How an oil prices surge could hurt Vietnam’s economy: Scholar
|The conflict has not only led to the rising oil prices but also triggered apprehensions about geopolitical events affecting global economic indicators. (Photo: Freepik)
Oil prices jumped 4 per cent immediately after Hamas's attack on Israel. Although Israel is not a major oil producer, its geopolitical significance and the potential for further escalation have made it a focal point in the global oil market. The Middle East, one of the world's largest oil suppliers, is historically prone to volatility during conflicts.
During times of instability, traders often adopt a 'buy first, ask questions later' approach following disruptions in oil supply. The conflict in Israel is also rattling global financial markets, affecting stock prices and currency values. The market is closely monitoring the responses from key regional players, such as Saudi Arabia and Iran, as their actions could exacerbate oil supply instability.
The conflict has not only led to the rising oil prices due to concerns about supply disruptions, but also triggered apprehensions about geopolitical events affecting global economic indicators. If the Hamas-Israel conflict were to escalate further, it would present a significant challenge for the State Bank of Vietnam (SBV).
In 2023, the SBV implemented a loose monetary policy stance, reducing the key policy interest rates by 150 basis points between March and June 2023 to stimulate economic growth. However, as of September, the credit growth rate stood at only 6.9 per cent, indicating that the expected results have not been fully achieved.
Although the SBV has managed to control overall inflation, reducing it from 4.9 per cent year-on-year in January 2023 to 2.1 per cent year-on-year in July 2023, core inflation showed slower deceleration, decreasing from 5.2 to 4.1 per cent over the same period. This highlights ongoing inflationary pressures and prompts the question of whether the SBV should adapt its monetary policy to manage potential new shocks.
The surge in oil prices following the Israel-Hamas conflict compounds the challenges faced by the SBV. Elevated oil prices not only impact transportation costs but also extend to other commodities, including food, exacerbating inflationary pressures. Vietnam, being heavily reliant on oil imports, faces increased challenges. The SBV must consider the possibility of tightening its monetary policy to control inflation while sustaining economic growth.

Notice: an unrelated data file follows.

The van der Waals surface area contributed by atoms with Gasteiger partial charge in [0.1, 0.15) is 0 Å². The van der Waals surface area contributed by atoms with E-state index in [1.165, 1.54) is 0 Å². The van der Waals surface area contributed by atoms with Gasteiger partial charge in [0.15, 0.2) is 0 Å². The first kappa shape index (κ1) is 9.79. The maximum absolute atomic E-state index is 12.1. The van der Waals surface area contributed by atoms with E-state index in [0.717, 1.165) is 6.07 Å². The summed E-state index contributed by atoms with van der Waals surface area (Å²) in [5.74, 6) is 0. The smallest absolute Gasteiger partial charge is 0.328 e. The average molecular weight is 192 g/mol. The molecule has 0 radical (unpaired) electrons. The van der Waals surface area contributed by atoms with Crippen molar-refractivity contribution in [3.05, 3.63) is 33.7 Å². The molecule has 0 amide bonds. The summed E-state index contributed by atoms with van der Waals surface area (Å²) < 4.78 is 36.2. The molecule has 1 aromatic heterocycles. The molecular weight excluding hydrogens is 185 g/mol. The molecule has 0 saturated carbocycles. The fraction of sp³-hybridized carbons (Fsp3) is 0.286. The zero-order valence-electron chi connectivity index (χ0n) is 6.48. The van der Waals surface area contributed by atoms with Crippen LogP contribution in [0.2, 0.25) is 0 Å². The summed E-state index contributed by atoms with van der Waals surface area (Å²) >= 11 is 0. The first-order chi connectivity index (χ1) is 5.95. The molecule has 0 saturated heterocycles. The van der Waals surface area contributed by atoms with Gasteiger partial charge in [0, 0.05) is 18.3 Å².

One feasible solution is to shorten the oil price adjustment timeframe from 10 to five days. This would enable Vietnam to respond more swiftly to global fluctuations. The current 10-day regulatory lag could amplify inflationary pressures during the period of rising global oil prices. Under existing regulations, domestic gasoline prices remain unchanged for 10 days, regardless of international market fluctuations.
If global oil prices spike due to events like the Israel-Hamas conflict, Vietnamese consumers and businesses would face prolonged high prices before government interventions take effect. This could potentially cause a ripple effect on the economy, raising the costs of transportation, goods and services, thereby fuelling inflation.
The International Monetary Fund (IMF) has cautioned Vietnam regarding the risk of exchange rate fluctuations, especially as interest rates have been adjusted downward. As oil prices rise, the demand for foreign currency to import oil also increases, potentially weakening the value of the Vietnamese dong. A depreciating currency can lead to inflation as the prices of imported goods, including oil, go up in domestic currency terms.
Currency devaluation could further complicate the SBV's efforts to manage inflation. In this scenario, Vietnam may have to cope with a series of tough decisions regarding monetary policy and exchange rate management to ensure economic stability.